Tulare County officials will have to revise plans to build a new jail after a state board Thursday shifted $6.65 million to a project in Stanislaus County.
The California Board of State and Community Corrections approved an appeal that sends a portion of Tulare County's funding to Stanislaus County.
Tulare County was in line to get $40 million for its project but will now get $33.35 million. As a result of Thursday's vote, Stanislaus County gets the $40 million in state funds.
The shuffle also means San Joaquin County, which was originally awarded $33.35 million, gets no money.
Stanislaus County had scored higher than Tulare County but a "technical error" on environmental documentation caused its project to drop off the list of qualified finalists.
After Stanislaus County appealed the initial award decision, a subcommittee of the state board on Tuesday recommended altering the finalist list. On Thursday, the full board met and voted 9-3 to raise Stanislaus County's funding status.
Tulare County won't be able to return for funding next year, but the county could get full funding if another medium-sized county is unable to undertake its project, said Linda Penner, Board of State and Community Corrections chairwoman and former Fresno County probation chief.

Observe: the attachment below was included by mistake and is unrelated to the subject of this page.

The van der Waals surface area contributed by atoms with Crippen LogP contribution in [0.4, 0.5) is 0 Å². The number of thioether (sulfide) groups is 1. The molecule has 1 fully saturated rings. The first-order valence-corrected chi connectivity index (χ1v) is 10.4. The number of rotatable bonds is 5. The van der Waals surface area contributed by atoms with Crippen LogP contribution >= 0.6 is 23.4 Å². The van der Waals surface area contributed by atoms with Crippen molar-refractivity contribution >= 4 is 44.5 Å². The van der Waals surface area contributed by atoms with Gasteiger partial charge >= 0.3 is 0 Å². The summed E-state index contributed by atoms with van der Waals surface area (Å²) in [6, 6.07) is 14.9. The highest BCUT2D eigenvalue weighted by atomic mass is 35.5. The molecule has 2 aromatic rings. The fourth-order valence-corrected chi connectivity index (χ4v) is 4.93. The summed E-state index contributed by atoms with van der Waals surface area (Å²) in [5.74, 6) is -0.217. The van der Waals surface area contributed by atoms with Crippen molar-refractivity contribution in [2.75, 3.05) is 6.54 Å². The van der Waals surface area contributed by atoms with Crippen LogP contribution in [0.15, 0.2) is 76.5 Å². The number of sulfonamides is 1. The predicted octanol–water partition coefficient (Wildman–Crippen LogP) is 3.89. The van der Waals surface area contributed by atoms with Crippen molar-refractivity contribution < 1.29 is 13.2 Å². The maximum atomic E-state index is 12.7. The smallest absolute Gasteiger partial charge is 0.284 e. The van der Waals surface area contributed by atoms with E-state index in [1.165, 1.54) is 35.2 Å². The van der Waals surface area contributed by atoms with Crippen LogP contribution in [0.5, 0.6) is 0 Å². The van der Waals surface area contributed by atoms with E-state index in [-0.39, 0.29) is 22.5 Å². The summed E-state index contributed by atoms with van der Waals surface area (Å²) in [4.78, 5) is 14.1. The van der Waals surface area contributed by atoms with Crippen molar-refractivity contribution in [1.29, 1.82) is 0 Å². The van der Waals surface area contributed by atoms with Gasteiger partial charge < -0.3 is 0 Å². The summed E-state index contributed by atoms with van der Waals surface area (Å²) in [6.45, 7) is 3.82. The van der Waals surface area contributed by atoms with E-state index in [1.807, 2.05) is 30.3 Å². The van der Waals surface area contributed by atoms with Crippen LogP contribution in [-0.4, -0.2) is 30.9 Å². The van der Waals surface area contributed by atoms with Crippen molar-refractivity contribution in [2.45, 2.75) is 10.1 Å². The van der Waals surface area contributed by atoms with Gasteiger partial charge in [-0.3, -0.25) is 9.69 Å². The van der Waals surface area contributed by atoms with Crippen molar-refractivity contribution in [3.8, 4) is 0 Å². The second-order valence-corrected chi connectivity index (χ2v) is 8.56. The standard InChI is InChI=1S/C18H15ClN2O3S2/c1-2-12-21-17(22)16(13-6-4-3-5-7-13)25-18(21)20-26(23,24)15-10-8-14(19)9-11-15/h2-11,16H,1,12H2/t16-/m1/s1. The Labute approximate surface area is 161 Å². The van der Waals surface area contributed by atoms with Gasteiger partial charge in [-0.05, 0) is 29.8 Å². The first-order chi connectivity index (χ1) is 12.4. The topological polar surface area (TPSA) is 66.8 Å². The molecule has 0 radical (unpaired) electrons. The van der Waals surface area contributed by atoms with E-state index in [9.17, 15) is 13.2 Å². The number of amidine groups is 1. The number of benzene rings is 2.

Other medium-sized counties awarded funds for jail construction are Santa Cruz, Santa Barbara and Solano.
"If another county drops out or didn't go forward, their partial funding could go back to full," Penner said after the meeting.
She said Tulare County also could change the scope of its project to reduce costs.
Tulare County is proposing a $44.4 million jail that includes a $4.4 million county match. The new lockup would have 388 beds at Sequoia Field near its existing facility, which has 302 beds.
Inmates would be housed in small groups. The new facility will include classrooms for education, behavioral therapy and vocational instruction. There also is space for cells to segregate inmates from the general population.
Tulare County officials do not yet have a plan for a scaled-down project, said Jean Rousseau, county administrative officer.
"The team that we put together will need to huddle up and talk about what it means to our project to have $6.5 million less," he said. "I think we are a ways from doing that."
The plan to replace the jail remains intact, he said.
"This is a good opportunity to get state money to take care of a local project," Rousseau said. "It's just not going to be as big as we hoped it would be, but we still feel good about the award."
Two other counties, Monterey and Humboldt, filed appeals but were turned down for funding.
Thursday's decision affects only projects in medium-sized counties.
Among large counties, Fresno County was awarded $79.2 million for a new $88 million jail project. Kings County got $20 million for a $21.05 million jail project in the small-counties category.
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